Environmentalists warn that recent Supreme Court ruling means more pollutants in waterways
TAMPA, Fla. - The United States Supreme Court ruled Thursday that the Environmental Protection Agency’s definition of "Waters of the United States" was too broad, now only giving the EPA authority to regulate wetlands that are a water source with a "continuous surface connection" to major bodies of water.
This Supreme Court decision stems from a years-old lawsuit between two Idaho residents.
Michael and Chantell Sackett wanted to build a home near a wetland in northern Idaho.
The EPA said they couldn’t do it because that wetland was near a ditch that fed into a creek, which fed into Priest Lake, which spans 23,000 acres close to the border of the U.S. and Canada.
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The EPA said building a home near the wetland violated the Clean Water Act of 1972. The Sacketts sued, and years later (Thursday), SCOTUS ruled in favor of them in a 5 to 4 vote.
File: SCOTUS rolled back protections from some waterways in the United States.
This decision brings big changes to the way some bodies of water are regulated in the United States, and environmentalists say it could mean more contamination and pollutants in our waterways.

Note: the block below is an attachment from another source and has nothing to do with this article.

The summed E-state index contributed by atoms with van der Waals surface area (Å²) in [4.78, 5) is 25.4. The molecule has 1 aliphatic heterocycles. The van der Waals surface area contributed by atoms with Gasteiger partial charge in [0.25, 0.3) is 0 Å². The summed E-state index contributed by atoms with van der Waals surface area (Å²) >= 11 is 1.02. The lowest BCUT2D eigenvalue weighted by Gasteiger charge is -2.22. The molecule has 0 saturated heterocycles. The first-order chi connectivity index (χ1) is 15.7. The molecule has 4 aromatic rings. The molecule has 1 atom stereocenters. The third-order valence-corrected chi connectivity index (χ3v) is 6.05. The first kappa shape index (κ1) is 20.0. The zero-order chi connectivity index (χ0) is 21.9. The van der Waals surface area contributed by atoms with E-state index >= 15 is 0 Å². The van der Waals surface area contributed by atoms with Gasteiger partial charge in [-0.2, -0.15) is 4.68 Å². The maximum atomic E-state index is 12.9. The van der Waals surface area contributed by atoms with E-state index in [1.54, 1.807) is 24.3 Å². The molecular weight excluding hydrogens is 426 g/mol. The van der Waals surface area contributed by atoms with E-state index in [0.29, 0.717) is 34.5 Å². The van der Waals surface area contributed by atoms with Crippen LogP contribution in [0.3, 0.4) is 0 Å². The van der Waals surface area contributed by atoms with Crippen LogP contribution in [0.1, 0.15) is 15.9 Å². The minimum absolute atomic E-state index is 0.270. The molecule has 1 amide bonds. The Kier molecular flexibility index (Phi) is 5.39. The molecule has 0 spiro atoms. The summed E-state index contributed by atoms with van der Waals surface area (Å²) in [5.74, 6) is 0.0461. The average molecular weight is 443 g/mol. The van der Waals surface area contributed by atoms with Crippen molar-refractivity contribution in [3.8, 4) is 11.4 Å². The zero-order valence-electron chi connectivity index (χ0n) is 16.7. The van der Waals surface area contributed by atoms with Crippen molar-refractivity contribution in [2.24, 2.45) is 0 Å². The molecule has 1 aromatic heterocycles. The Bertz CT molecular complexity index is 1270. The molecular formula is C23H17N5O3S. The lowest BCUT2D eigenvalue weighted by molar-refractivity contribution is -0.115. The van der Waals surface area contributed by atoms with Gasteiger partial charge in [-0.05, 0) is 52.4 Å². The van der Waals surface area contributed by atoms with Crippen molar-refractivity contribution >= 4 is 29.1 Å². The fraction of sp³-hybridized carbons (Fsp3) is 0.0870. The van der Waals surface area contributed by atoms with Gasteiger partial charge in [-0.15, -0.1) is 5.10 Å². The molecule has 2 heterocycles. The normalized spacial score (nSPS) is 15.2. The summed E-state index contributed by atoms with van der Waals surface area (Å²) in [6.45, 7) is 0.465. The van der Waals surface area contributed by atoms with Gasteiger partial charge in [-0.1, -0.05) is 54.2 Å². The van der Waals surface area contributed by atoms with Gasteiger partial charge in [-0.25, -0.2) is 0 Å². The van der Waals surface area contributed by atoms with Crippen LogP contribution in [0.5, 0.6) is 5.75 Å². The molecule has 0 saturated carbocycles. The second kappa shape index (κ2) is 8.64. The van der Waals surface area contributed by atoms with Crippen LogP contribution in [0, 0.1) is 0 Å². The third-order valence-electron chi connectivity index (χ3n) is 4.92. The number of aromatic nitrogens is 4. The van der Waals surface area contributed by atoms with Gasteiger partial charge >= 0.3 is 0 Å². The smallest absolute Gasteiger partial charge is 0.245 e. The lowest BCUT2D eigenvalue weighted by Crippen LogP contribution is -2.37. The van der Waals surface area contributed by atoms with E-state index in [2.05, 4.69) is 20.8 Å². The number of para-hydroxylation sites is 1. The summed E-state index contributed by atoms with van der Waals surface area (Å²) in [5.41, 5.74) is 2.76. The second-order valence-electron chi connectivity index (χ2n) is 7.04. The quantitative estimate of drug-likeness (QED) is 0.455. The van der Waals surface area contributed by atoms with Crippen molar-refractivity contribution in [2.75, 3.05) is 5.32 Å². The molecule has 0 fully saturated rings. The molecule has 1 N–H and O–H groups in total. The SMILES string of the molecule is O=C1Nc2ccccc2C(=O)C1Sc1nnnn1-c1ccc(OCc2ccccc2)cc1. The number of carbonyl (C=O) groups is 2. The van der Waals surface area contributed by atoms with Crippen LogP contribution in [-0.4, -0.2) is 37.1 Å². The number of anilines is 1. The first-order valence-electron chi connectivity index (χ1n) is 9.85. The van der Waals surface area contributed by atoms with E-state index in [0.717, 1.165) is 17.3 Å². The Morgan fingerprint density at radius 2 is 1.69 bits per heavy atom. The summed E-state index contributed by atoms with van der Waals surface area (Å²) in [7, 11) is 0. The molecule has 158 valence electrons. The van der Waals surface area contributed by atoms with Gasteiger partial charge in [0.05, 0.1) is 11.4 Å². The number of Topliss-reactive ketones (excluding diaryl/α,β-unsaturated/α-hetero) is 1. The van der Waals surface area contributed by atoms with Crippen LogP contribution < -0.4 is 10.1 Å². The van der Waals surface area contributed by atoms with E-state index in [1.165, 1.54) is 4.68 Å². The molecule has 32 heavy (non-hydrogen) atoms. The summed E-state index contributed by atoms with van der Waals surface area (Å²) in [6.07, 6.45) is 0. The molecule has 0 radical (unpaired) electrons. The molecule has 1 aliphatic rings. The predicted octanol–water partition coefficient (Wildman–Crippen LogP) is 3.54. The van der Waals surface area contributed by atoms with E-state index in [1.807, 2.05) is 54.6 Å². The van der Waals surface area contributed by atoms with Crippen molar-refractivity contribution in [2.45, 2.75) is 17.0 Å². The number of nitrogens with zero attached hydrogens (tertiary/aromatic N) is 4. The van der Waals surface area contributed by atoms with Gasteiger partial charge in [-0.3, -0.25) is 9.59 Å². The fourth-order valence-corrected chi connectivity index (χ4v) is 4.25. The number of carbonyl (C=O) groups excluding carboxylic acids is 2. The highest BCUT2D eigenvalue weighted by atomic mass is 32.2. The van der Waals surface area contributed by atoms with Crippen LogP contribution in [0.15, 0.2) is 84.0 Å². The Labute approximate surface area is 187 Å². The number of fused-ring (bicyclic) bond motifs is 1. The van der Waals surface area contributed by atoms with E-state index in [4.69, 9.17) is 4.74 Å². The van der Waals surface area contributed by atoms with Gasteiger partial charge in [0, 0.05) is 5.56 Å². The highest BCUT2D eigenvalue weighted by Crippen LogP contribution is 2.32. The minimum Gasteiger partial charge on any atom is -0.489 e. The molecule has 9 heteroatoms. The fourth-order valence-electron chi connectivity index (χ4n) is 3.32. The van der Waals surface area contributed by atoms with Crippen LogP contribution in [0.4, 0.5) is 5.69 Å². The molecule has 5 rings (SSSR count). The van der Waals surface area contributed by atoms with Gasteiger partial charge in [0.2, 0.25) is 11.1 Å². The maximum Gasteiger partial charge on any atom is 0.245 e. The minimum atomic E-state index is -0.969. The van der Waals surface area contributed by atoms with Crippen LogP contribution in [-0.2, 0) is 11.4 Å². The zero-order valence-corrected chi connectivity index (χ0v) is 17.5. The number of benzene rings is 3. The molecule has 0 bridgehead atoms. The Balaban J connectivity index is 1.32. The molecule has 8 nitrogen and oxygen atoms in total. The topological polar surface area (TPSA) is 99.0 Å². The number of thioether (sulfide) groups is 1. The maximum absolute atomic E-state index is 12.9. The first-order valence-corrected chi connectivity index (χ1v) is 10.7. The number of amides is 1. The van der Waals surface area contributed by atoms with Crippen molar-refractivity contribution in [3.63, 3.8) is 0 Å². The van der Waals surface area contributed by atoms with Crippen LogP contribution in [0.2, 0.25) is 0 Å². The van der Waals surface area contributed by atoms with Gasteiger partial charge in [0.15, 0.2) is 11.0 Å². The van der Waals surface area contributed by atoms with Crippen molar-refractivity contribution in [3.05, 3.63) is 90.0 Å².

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"This is really bad news for the environment and for communities in our region that rely on healthy waterways and the wellbeing of our communities and our economy," said Justin Bloom, the founder of Suncoast Waterkeeper. "It’s basically a decision that says this certain set of wetlands are not to be considered jurisdictional waters, or waters of the United States, therefore they don’t have the protections of the Clean Water Act, so they’re going to bed open to a field day for developers and polluters because government is not going to protect them from pollution and their use."
File: The EPA has the authority to regulate wetlands.
Those who support the Supreme Court’s decision, say the EPA’s regulations on water was an example of federal overreach and say the criteria of water regulation needed to be more specific.
Environmental advocates say they now must rely on state and local governments to protect the nation’s waterways.